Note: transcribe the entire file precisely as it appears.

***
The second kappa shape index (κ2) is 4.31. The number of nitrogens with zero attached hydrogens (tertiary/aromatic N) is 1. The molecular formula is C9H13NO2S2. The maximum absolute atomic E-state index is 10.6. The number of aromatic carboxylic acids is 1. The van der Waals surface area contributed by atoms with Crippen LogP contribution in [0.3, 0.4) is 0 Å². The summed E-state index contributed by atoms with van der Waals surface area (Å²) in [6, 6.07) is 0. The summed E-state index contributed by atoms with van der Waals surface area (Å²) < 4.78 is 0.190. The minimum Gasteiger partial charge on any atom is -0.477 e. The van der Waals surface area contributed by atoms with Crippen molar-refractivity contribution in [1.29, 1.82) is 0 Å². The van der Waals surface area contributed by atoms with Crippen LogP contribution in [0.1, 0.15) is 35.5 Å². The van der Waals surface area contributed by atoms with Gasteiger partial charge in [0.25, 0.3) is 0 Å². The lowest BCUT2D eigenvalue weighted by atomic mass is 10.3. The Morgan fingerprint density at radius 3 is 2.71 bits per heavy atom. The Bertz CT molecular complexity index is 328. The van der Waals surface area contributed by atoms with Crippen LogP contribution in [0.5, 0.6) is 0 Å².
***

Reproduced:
The second kappa shape index (κ2) is 4.31. The number of nitrogens with zero attached hydrogens (tertiary/aromatic N) is 1. The molecular formula is C9H13NO2S2. The maximum absolute atomic E-state index is 10.6. The number of aromatic carboxylic acids is 1. The van der Waals surface area contributed by atoms with Crippen LogP contribution in [0.3, 0.4) is 0 Å². The summed E-state index contributed by atoms with van der Waals surface area (Å²) in [6, 6.07) is 0. The summed E-state index contributed by atoms with van der Waals surface area (Å²) < 4.78 is 0.190. The minimum Gasteiger partial charge on any atom is -0.477 e. The van der Waals surface area contributed by atoms with Crippen molar-refractivity contribution in [1.29, 1.82) is 0 Å². The van der Waals surface area contributed by atoms with Crippen LogP contribution in [0.1, 0.15) is 35.5 Å². The van der Waals surface area contributed by atoms with Gasteiger partial charge in [0.25, 0.3) is 0 Å². The lowest BCUT2D eigenvalue weighted by atomic mass is 10.3. The Morgan fingerprint density at radius 3 is 2.71 bits per heavy atom. The Bertz CT molecular complexity index is 328. The van der Waals surface area contributed by atoms with Crippen LogP contribution in [0.5, 0.6) is 0 Å².